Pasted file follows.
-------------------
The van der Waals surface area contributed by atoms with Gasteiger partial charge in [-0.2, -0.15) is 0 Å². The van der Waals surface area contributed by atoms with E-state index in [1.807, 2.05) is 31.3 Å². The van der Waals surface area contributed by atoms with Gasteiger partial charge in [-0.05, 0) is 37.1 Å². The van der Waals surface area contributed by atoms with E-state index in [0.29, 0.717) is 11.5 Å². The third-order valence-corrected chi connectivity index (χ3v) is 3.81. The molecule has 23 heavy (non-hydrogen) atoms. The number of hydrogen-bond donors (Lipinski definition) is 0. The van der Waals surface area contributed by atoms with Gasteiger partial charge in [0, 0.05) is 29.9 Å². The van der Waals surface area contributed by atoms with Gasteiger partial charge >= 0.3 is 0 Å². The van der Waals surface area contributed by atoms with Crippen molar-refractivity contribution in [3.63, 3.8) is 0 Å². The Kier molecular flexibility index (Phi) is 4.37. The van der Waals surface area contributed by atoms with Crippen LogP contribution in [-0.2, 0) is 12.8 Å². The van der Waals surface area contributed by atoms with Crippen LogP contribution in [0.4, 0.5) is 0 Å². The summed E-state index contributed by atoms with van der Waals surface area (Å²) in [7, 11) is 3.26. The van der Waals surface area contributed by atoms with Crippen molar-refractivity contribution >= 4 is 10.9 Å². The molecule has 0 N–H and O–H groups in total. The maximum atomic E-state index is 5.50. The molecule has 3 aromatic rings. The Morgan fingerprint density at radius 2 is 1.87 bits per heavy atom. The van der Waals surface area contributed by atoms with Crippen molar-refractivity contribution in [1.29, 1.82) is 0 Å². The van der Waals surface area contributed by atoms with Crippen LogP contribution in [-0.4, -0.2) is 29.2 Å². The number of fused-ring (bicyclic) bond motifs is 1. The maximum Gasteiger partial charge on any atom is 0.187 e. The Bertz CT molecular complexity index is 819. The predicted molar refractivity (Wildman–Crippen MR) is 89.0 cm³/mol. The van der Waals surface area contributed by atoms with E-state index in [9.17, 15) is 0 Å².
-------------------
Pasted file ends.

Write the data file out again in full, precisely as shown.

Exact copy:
The van der Waals surface area contributed by atoms with Gasteiger partial charge in [-0.2, -0.15) is 0 Å². The van der Waals surface area contributed by atoms with E-state index in [1.807, 2.05) is 31.3 Å². The van der Waals surface area contributed by atoms with Gasteiger partial charge in [-0.05, 0) is 37.1 Å². The van der Waals surface area contributed by atoms with E-state index in [0.29, 0.717) is 11.5 Å². The third-order valence-corrected chi connectivity index (χ3v) is 3.81. The molecule has 23 heavy (non-hydrogen) atoms. The number of hydrogen-bond donors (Lipinski definition) is 0. The van der Waals surface area contributed by atoms with Gasteiger partial charge in [0, 0.05) is 29.9 Å². The van der Waals surface area contributed by atoms with Gasteiger partial charge >= 0.3 is 0 Å². The van der Waals surface area contributed by atoms with Crippen molar-refractivity contribution in [3.63, 3.8) is 0 Å². The Kier molecular flexibility index (Phi) is 4.37. The van der Waals surface area contributed by atoms with Crippen LogP contribution in [-0.2, 0) is 12.8 Å². The van der Waals surface area contributed by atoms with Crippen LogP contribution in [0.4, 0.5) is 0 Å². The summed E-state index contributed by atoms with van der Waals surface area (Å²) in [7, 11) is 3.26. The van der Waals surface area contributed by atoms with Crippen molar-refractivity contribution >= 4 is 10.9 Å². The molecule has 0 N–H and O–H groups in total. The maximum atomic E-state index is 5.50. The molecule has 3 aromatic rings. The Morgan fingerprint density at radius 2 is 1.87 bits per heavy atom. The van der Waals surface area contributed by atoms with Crippen molar-refractivity contribution in [1.29, 1.82) is 0 Å². The van der Waals surface area contributed by atoms with Crippen LogP contribution in [-0.4, -0.2) is 29.2 Å². The number of fused-ring (bicyclic) bond motifs is 1. The maximum Gasteiger partial charge on any atom is 0.187 e. The Bertz CT molecular complexity index is 819. The predicted molar refractivity (Wildman–Crippen MR) is 89.0 cm³/mol. The van der Waals surface area contributed by atoms with E-state index in [9.17, 15) is 0 Å².